Cultureculturegirlswomenrights

Sat Apr 22, 2017, 03:50 PM

 

So ... wotcha doing?

I buy Christmas presents from Plan that support girls and women in the developing world.

And I donate to The Humanitarian Coalition, an international development and aid consortium of Plan, Save the Children, Care, and Oxfam.


A historic victory: How empowered youth ended child marriage in Malawi

For Memory, 20, the issue of child marriage hits close to home.

“When my little sister was just 11 years old, she was forced to marry a man who got her pregnant,” she says.

“At the time, I was young, and thought this was normal. But I quickly realized the devastating impact it had on her when she was further abused in the marriage.”

... Motivated by her sister’s story, Memory joined an incredible group of youth campaigners, supported by Plan International, who have been challenging government to outlaw the practice of child marriage in Malawi.

In 2015, the youth campaigners secured a huge victory when parliament increased the minimum age for marriage in Malawi from 15 to 18 years. However, the new law was undermined by the country’s constitution, and it contained a provision that allowed children to be married from age 16 with a parent’s consent.

So, the youth got back to work and began a global petition to amend this constitutional loophole.

The petition received over 42,000 signatures from people in over 30 different countries, and it was formally presented to the First Lady of Malawi in 2016.



Then in February 2017, after months of rallying and deliberation, a historic constitutional amendment was announced – the practice of child marriage was fully outlawed in Malawi, and the legal loophole was removed. ...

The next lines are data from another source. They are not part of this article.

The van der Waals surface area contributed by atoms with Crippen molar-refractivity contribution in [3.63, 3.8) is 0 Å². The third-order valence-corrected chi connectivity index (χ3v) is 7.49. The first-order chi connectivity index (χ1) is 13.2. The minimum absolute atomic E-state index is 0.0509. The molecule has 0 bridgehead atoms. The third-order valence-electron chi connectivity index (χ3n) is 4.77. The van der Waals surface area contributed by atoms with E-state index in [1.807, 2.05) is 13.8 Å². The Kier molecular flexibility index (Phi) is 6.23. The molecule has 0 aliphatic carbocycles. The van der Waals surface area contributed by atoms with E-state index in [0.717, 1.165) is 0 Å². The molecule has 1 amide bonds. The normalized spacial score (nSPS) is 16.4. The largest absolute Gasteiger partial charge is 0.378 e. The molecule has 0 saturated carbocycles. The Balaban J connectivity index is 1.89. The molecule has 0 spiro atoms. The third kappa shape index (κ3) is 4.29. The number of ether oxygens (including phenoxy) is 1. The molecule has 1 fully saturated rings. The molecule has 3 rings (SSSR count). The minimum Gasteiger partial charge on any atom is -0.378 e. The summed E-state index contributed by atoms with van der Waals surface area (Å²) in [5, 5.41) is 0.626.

Done anything interesting lately?



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Arrow 25 replies Author Time Post
Reply So ... wotcha doing? (Original post)
i verglas Apr 2017 OP
i verglas Apr 2017 #1
Magyar Heidinn Apr 2017 #2
JaimeBondoJr Apr 2017 #3
Magyar Heidinn Apr 2017 #4
i verglas Apr 2017 #5
JaimeBondoJr Apr 2017 #6
i verglas Apr 2017 #9
JaimeBondoJr Apr 2017 #10
i verglas Apr 2017 #13
Boadicea Apr 2017 #12
762Justice Apr 2017 #7
Grumpy Pickle Apr 2017 #8
ProgressiveTaxation Apr 2017 #24
762Justice Apr 2017 #25
Boadicea Apr 2017 #11
i verglas Apr 2017 #14
TexMex Apr 2017 #17
Boadicea Apr 2017 #21
TexMex Apr 2017 #23
Cold Warrior Apr 2017 #15
Carlos W Bush Apr 2017 #20
Cold Warrior Apr 2017 #22
fszwfnj Apr 2017 #16
Currentsitguy Apr 2017 #18
_eek Apr 2017 #19

Response to i verglas (Original post)

Sat Apr 22, 2017, 04:05 PM

1. for those who missed it in an earlier thread

 

https://www.discussionist.com/1016226002#post9

Community leaders at the forefront of ending female genital cutting
Plan’s projects that focus on FGM involve educating communities, increasing legal protection for girls, and providing medical and psychological support to victims, with the goal to eradicate female circumcision globally by 2030.

Imam El Hadj Zoumana, a community leader in Mali, didn’t agree with Plan at first, but that changed when he began to attend a series of presentations about how painful and horrific circumcision can be, especially when healthcare workers conduct the procedure in unhygienic conditions. FGM can lead to childbirth complications, sexual dysfunction, psychological damage and death from infections in later years.

“I couldn’t hold back my tears after learning about the full scale of atrocity that our girls and women suffer,” Zoumana said.


Men, women and children in a community in Mali sing and dance